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Rachmaninoff loved speedboats and cherry-malted milkshakes. Sarasate collected canes. Sometimes the affinities and pastimes of great musicians make for nothing more than an entertaining anecdote. But some hobbies turn out to be not hobbies at all but something deeper, an alternate life unlived. Take for instance the curious, sometimes poignant, and ultimately revealing case of two towering 20th-century piano luminaries who both dreamed of becoming composers. I’m speaking, naturally, of Artur Schnabel and Glenn Gould.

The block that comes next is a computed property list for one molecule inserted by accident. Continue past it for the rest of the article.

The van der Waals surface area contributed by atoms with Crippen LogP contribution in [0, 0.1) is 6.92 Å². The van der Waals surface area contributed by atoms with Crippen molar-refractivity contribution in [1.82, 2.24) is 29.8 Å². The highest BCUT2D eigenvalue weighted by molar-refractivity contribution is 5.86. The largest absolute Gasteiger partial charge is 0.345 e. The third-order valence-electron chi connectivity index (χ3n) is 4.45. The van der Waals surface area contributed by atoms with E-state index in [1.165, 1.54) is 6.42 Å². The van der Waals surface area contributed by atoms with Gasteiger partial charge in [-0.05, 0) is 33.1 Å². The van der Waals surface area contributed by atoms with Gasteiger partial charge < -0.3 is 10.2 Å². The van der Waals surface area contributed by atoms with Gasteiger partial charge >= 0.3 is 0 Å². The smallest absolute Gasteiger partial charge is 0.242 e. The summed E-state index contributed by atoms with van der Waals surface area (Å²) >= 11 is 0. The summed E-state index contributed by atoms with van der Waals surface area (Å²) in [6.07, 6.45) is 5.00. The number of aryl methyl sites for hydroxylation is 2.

Yes, that Schnabel, and that Gould. Both men harbored fantasies of becoming not just pianist-composers in the older 19th-century mold, peddling their confections from the keyboard, but first-order creators of symphonies, operas, and more. The works they did create are as obscure today as their pianism is celebrated.